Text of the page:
May 21, 2021
Dear Bill (CC: town Commissioners)
I hope this finds you all well and looking forward to a wonderful summer as my family is.
You all may have seen the letter to the editor linked below.
As you know the Beachfront pole issue is a serious matter, and this letter printed in the Gazette from a former DelDot employee underscores that.
The content of my and others prior multiple communications was just along the lines of this argument. The only good news was that JMT was not hired for the town, following their work for DelDot to impose 23 poles. It would’ve been counterproductive and intemperate for me to say it at the time - since my strong objections are well-known, but the town likely would have had to deal with have legal action if it had proceeded with JMT, which would be unfortunate and negative but necessary.
However, I have not heard yet why the Verizon poles, off the Right of Way, have not been moved. The statements from Mr. Townsend were of great concern at the last meeting. After being very clear on the subject prior, he appears to be waffling on his clear declaration of where the Right of Way is located. All the documents support that the Verizon poles are off the Right of Way. It was likely a quirk unique to Dewey but it is a lucky turn of events that the town must use to it’s advantage. Mr. Townsend’s own admissions, which were illustrated and the subject of video number three could not have been more clear. If he changed his mind that should be set forth in equal detail, so they can be examined by other legal sources.
In fact, I also mentioned back in September that the town needs to seek other legal counsel on this matter. Mr. Townsend was in place when the legislation was considered, passed, and the FCC guidance was issued but there is no record of him saying anything. Other small towns were on this matter (such as Bethany and Fenwick) in 2018. Mr. Townsend now reports that he is interfacing with DelDot off the record, but that is not in the residents interest, and not customary in property disputes where all documents legally need to be in writing (reference the real estate cornerstone the Statutes of Fraud). The bottom line: town needs new legal input / second opinion on this matter and to effect the relocation of the Verizon poles.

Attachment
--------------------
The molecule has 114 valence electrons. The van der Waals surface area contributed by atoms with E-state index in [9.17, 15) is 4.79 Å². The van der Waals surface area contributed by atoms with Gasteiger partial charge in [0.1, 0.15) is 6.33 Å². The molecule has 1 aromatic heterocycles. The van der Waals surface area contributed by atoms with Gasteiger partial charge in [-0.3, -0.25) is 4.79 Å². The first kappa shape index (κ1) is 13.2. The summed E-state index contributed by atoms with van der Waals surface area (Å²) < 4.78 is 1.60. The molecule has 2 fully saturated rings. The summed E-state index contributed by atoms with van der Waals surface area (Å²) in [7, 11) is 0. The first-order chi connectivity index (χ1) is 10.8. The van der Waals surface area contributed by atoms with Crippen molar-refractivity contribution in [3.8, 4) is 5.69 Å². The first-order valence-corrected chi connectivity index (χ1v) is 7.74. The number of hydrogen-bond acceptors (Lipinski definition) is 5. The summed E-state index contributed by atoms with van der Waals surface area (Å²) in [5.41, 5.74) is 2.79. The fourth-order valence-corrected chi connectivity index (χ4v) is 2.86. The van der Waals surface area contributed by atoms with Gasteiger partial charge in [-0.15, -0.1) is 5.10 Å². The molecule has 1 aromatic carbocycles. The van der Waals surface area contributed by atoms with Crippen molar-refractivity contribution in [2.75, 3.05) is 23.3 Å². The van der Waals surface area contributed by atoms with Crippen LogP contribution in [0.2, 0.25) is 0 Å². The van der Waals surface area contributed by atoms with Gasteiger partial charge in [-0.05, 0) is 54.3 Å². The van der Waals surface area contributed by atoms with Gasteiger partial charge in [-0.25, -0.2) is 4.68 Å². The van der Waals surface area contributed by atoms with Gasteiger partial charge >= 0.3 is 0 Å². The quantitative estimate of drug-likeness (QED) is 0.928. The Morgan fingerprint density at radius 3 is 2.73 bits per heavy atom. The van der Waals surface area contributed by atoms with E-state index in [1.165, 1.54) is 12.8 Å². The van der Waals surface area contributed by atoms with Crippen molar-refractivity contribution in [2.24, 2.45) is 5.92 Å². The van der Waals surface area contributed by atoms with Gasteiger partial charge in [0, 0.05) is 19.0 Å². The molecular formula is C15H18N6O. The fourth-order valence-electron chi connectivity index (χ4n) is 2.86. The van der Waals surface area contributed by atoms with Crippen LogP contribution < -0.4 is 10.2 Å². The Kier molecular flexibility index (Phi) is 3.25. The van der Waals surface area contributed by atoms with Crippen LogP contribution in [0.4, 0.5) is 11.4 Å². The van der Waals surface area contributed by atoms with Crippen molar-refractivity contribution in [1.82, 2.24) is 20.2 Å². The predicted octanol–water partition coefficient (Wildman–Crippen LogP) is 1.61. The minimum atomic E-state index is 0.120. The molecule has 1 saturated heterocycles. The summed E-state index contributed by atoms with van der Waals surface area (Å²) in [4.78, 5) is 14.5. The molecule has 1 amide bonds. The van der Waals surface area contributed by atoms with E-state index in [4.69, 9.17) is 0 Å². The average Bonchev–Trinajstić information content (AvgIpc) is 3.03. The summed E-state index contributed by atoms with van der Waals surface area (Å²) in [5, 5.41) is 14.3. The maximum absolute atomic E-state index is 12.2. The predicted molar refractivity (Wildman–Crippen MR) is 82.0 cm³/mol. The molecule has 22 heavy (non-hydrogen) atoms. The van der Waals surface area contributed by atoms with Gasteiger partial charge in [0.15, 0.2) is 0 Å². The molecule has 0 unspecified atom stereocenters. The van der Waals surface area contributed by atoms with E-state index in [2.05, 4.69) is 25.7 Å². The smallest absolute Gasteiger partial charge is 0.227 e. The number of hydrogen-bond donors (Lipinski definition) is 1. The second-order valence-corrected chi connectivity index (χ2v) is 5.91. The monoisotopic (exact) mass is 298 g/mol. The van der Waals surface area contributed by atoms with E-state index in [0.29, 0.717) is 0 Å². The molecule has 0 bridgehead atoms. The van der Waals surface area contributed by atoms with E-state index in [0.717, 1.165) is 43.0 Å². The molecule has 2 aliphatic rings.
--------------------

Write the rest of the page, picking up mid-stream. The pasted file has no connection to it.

The latest event, as reported at the last council meeting, where Verizon trucks were intercepted as they sought to have fiber installed on Dagsworthy was a further disrespect of and in the town. Verizon has for years refused to offer its Fiber Fios service in Dewey and other coastal towns, while offering it just miles away. The fact that they could install it on one street is revealing that they have a nearby Fiber node Which could wire Dewey With a modern infrastructure. This is a huge issue because it’s been widely alleged they’ve done this in other towns Nationwide seeking high bandwidth service as an alternative to 5G. Dewey needs fiber first, witch is a superior product to any 5G, and requires no eyesores, emits zero EMT, and does not block the seascape.
It’s pretty clear that the evidence has been from the beginning that Verizon along with DelDot has failed to threat the town with even a modicum of consideration. The result is five the ugly 35 foot pole monuments at our seascape so far. Verizon has made no effort to attend any meetings nor mitigate the design by disguising them as light posts, as they did in Rehoboth just over a mile away.
The town has regulatory authority and it has recorded right of ways, and an ordinance. To not push back on Verizon now seems now to most observers To whom I’ve spoken, to be making a statement of indecision and fear. Such traits never work out as they invite more of a corporate bullying type behavior that we have seen from the telecoms.
My effort has been positive to not point to Dewey but to the telecoms - in all four video reports. But there is a lot that Dewey needs to do. Please address this matter in a positive and decisive manner that we all seek.
Jeffrey C. Smith
Dewey Citizens for Accountability
PS Among the many issues I’ve raised one was the fact that the existing pol3/ will only, by their own admission, withstand 40 MPH winds. The coastal building codes require hardening for 120 mph in Delaware. Should that strapped on equipment which includes three 60 pound antennas fly loose Dewey would unquestionably be accountable for non-enforcement that resulted in any damage to persons or property. The smart and decisive move would be to take them down before Memorial Day.